for forthcoming uk programmes of jewish or israeli interest

COTW: George Gershwin

four afternoons this week (monday 31st and wednesday 2nd to friday 4th), 12.00-1.00pm, on bbc radio 3
george gershwin (1898-1937) (presented by donald mcleod) (in the composer of the week series)

1. Gershwin’s early life and love of the piano.
2. Gershwin and jazz.
3. Gershwin’s excursions in the concert hall.
4. Gershwin’s final years.

1. Gershwin’s early life and love of the piano.
When he was a child, Gershwin’s mother Rose, aspiring to upward-mobility, decided the family needed a piano, and that her Ira would learn to play it. But it was the hoisting up and in through the window of the family’s Lower East Side apartment, of a second-hand upright, bought on the instalment plan, which, literally, opened a window on a new world for Ira’s younger brother George. From his beginnings as a song plugger and jobbing accompanist to his own performances of his own concert works, the piano is at the centre of Gershwin’s life and music.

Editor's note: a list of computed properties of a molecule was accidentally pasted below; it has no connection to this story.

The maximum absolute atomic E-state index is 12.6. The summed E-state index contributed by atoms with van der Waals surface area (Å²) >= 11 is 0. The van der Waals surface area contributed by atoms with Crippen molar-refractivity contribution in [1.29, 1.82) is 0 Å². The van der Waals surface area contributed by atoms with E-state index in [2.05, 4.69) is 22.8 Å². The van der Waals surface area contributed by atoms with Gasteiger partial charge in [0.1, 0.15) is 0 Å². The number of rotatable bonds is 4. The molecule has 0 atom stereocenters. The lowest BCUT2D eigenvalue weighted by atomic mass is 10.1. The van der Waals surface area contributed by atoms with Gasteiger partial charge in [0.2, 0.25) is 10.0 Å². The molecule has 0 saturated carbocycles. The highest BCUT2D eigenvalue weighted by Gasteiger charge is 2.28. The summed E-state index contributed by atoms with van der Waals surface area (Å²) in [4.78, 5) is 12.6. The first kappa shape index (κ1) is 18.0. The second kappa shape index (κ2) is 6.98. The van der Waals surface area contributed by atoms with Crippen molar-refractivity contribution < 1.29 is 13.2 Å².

2. Gershwin and jazz.
For many, George Gershwin was the foremost composer of the “jazz age” and it’s through jazz-inflected interpretations that his music has reached its widest audience.
3. Gershwin’s excursions in the concert hall.
George Gershwin never really understood why so many people – then, as now – insist on putting popular and classical music in hermetic compartments. After the immense success of Rhapsody in Blue, Gershwin gave more time to concert music. He may have been the toast of Broadway, but his attempts to move musically out of the theatre district and into the hallowed portals of the city’s concert halls were, despite some successes, constantly frustrated and a source of disappointment to him.
4. Gershwin’s final years.
In the summer of 1934, Gershwin settled in for a long stay in Charleston, South Carolina, renting a ramshackle beach cottage on Folly Island, a barrier island off the coast: no running water, no telephone and sand crabs everywhere. He shipped in an upright piano and delighted in his visits to local churches, where he joined in, enthusiastically, with some of the more exuberant moments of congregational participation. It was this period in which he finally formulated his magnum opus, the opera Porgy and Bess.”

(if you miss them, available at

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